The VASRD doesn’t have a Military Disability Rating for hypogammaglobulinemia, so we have the joy of trying to figure out how to rate it analogously. Yay. Some conditions are easy to rate analogously, but not this one.

The basic principle when rating conditions analogously is to choose the condition that is the most like your hypogammaglobulinemia. In other words, if your hypogammaglobulinemia has x, y, and z symptoms, then try to find another condition that has the same symptoms. If there is more than one condition that matches, choose the one that will have the same treatment as your hypogammaglobulinemia. If it requires infusions of IGG, pick a condition that also requires the same infusions.

Because there is so much room for interpretation when rating analogously, it is hard for us to tell you with any assurance exactly how the Rating Authorities will choose to rate your hypogammaglobulinemia. Ultimately, they have the power to interpret your condition and rate it however they think is best.

As it is, however, let’s discuss a few of the possible rating options for hypogammaglobulinemia.  Straight off there are two possible conditions that could be chosen since they also affect the immune system:

Lupus is a condition where the immune system attacks good cells. This condition is rated on how many episodes or attacks of this condition you have in a certain amount of time.

HIV is another condition that affects the immune system. In this case, the HIV attacks cells that are essential for the immune system to properly function.

While both of these are immune system conditions, they often do not have the same symptoms as hypogammaglobulinemia, and are rarely treated the same way hypogammaglobulinemia is treated.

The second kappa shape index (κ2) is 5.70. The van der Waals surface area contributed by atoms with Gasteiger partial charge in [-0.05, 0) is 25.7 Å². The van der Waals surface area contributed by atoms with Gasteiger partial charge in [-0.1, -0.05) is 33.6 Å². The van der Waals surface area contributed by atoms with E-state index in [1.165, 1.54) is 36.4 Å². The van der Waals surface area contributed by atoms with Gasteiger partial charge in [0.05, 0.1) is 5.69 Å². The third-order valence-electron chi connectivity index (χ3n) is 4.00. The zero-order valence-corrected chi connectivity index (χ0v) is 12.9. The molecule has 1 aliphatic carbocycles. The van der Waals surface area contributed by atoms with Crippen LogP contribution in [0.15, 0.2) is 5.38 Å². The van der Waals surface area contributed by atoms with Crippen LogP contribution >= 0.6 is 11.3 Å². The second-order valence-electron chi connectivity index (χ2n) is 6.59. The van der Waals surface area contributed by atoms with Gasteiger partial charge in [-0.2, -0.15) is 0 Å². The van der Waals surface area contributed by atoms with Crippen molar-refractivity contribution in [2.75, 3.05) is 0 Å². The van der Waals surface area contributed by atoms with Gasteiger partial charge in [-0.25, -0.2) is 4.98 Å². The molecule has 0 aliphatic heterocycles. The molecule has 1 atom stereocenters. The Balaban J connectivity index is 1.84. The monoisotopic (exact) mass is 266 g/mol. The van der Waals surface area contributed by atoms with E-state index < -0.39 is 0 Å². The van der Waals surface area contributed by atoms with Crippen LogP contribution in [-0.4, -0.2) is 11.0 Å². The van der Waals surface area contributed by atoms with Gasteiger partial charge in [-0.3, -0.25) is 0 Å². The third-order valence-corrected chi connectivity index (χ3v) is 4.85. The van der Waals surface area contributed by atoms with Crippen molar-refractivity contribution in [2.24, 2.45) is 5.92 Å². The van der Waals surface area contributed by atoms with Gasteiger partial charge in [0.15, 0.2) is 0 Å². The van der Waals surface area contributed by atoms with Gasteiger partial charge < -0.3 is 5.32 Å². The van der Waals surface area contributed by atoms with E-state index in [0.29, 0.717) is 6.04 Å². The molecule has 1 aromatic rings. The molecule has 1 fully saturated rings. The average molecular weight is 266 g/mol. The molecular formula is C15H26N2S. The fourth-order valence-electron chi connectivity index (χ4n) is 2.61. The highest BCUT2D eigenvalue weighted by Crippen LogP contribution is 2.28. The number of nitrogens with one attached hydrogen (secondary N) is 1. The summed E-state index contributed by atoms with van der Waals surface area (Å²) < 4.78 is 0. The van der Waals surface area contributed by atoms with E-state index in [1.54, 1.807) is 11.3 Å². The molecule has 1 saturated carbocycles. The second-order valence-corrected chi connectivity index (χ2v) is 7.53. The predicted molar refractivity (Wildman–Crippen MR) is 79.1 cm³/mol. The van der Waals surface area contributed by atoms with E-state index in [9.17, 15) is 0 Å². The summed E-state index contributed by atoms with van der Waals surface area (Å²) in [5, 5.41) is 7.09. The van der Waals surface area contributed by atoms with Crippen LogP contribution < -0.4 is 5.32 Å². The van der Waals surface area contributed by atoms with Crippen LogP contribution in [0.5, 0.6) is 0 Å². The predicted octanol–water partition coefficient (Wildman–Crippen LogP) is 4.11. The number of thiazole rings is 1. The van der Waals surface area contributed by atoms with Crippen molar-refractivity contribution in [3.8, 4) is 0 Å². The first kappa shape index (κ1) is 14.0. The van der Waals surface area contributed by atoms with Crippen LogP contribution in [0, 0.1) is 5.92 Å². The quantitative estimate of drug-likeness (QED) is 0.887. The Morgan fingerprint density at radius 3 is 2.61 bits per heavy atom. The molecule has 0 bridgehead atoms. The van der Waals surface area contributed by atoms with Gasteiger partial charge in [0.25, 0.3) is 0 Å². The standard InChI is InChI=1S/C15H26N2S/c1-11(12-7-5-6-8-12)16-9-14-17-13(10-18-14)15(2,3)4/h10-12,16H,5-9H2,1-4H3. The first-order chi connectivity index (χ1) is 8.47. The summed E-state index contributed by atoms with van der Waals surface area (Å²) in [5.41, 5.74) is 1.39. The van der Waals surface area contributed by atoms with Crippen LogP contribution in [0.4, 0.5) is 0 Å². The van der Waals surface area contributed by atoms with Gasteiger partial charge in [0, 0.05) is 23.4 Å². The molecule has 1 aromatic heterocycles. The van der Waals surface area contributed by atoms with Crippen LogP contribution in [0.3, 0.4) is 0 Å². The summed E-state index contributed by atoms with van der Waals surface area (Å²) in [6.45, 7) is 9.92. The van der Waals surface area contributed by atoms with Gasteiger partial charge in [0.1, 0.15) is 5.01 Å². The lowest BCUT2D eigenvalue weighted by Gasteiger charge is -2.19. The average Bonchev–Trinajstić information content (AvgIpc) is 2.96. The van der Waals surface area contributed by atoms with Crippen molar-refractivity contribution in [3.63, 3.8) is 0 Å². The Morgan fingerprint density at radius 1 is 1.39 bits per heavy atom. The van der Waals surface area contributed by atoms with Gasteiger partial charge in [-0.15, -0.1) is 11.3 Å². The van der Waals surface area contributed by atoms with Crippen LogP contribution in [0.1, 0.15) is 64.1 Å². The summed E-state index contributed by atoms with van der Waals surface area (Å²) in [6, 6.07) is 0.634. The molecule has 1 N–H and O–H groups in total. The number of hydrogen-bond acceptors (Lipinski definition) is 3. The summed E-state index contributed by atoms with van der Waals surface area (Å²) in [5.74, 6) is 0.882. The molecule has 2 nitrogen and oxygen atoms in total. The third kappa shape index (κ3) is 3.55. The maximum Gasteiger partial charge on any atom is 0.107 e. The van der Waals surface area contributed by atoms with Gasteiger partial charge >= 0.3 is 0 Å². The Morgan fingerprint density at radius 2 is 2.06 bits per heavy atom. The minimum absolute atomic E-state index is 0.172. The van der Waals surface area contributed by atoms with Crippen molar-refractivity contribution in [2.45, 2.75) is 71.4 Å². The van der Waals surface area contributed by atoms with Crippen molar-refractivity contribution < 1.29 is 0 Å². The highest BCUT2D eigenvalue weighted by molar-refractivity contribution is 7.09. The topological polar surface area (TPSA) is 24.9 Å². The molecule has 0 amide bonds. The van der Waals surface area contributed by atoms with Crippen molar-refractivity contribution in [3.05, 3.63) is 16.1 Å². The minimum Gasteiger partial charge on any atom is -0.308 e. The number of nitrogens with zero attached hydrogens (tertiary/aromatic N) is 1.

These are also not the only options. If hypogammaglobulinemia caused heart damage, then rating it on a heart condition would probably be best. Similarly, if it causes damage to the lungs, then a lung condition would be best, etc. Remember, that if there are two possible codes that both could work, then the one that would give the highest rating is the one that should be chosen.

So how do you decide? This is when it gets a bit tough for the layman to figure out. It’s not easy to know exactly how various conditions are rated or their exact symptoms without a medical education. We’ve provided basic info, but you may need to do further research on your own to understand the specific details that would help you know how best to rate your condition.

Let’s say we’ve done that research for you for hypogammaglobulinemia. We’d like to present another condition besides Lupus and HIV that we feel would be the best way to rate hypogammaglobulinemia (your Rating Authorities, though, may not agree with us).

Agranulocytosis is a condition of the blood. While it is a blood condition, it does also affect the immune system by decreasing the number of white blood cells that help the immune system function. Like hypogammaglobulinemia, it is also treated with infusions of IGG.

How could you have known this or found this condition? I don’t really know. That’s why they have medical professionals decide the ratings since they are the ones most likely to know these specifics.

So what do you do? Do the best you can. Research. We try to give you the help you need, but if you get really stuck, you can always ask. We’ll try to help as much as possible.

If you've done your research and think your hypogammaglobulinemia condition was rated incorrectly, you can always submit an appeal to have your ratings reevaluated.